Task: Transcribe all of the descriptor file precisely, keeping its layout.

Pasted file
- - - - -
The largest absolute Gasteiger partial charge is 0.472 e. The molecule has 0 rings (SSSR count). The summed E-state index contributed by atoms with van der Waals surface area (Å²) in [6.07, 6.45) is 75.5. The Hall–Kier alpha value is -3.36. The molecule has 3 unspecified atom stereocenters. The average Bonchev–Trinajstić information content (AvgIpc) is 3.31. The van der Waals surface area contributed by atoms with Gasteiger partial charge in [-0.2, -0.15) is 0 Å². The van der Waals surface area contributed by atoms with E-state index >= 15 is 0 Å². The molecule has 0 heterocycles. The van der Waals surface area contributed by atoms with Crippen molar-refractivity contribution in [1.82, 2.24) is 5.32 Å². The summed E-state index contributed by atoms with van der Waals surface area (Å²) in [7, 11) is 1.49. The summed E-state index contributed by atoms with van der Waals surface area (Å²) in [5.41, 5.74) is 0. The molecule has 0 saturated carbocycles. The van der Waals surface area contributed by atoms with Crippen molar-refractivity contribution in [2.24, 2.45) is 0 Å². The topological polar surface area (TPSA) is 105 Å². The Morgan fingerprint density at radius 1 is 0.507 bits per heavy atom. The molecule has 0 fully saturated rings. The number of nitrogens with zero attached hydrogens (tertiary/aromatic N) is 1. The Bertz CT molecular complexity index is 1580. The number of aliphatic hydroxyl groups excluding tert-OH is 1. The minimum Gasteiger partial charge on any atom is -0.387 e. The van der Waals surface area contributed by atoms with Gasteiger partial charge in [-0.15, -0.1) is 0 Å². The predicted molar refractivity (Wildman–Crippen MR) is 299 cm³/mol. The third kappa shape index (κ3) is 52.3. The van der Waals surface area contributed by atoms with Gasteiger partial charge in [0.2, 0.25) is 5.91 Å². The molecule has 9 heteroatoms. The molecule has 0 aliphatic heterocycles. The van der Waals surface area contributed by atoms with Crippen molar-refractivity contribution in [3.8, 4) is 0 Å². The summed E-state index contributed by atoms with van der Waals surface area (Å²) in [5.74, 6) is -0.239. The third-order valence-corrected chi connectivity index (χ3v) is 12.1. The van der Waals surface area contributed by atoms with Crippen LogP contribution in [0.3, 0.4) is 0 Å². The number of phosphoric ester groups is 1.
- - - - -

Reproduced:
The largest absolute Gasteiger partial charge is 0.472 e. The molecule has 0 rings (SSSR count). The summed E-state index contributed by atoms with van der Waals surface area (Å²) in [6.07, 6.45) is 75.5. The Hall–Kier alpha value is -3.36. The molecule has 3 unspecified atom stereocenters. The average Bonchev–Trinajstić information content (AvgIpc) is 3.31. The van der Waals surface area contributed by atoms with Gasteiger partial charge in [-0.2, -0.15) is 0 Å². The van der Waals surface area contributed by atoms with E-state index >= 15 is 0 Å². The molecule has 0 heterocycles. The van der Waals surface area contributed by atoms with Crippen molar-refractivity contribution in [1.82, 2.24) is 5.32 Å². The summed E-state index contributed by atoms with van der Waals surface area (Å²) in [7, 11) is 1.49. The summed E-state index contributed by atoms with van der Waals surface area (Å²) in [5.41, 5.74) is 0. The molecule has 0 saturated carbocycles. The van der Waals surface area contributed by atoms with Crippen molar-refractivity contribution in [2.24, 2.45) is 0 Å². The topological polar surface area (TPSA) is 105 Å². The Morgan fingerprint density at radius 1 is 0.507 bits per heavy atom. The molecule has 0 fully saturated rings. The number of nitrogens with zero attached hydrogens (tertiary/aromatic N) is 1. The Bertz CT molecular complexity index is 1580. The number of aliphatic hydroxyl groups excluding tert-OH is 1. The minimum Gasteiger partial charge on any atom is -0.387 e. The van der Waals surface area contributed by atoms with Gasteiger partial charge in [-0.15, -0.1) is 0 Å². The predicted molar refractivity (Wildman–Crippen MR) is 299 cm³/mol. The third kappa shape index (κ3) is 52.3. The van der Waals surface area contributed by atoms with Gasteiger partial charge in [0.2, 0.25) is 5.91 Å². The molecule has 9 heteroatoms. The molecule has 0 aliphatic heterocycles. The van der Waals surface area contributed by atoms with Crippen molar-refractivity contribution in [3.8, 4) is 0 Å². The summed E-state index contributed by atoms with van der Waals surface area (Å²) in [5.74, 6) is -0.239. The third-order valence-corrected chi connectivity index (χ3v) is 12.1. The van der Waals surface area contributed by atoms with Crippen LogP contribution in [0.3, 0.4) is 0 Å². The number of phosphoric ester groups is 1.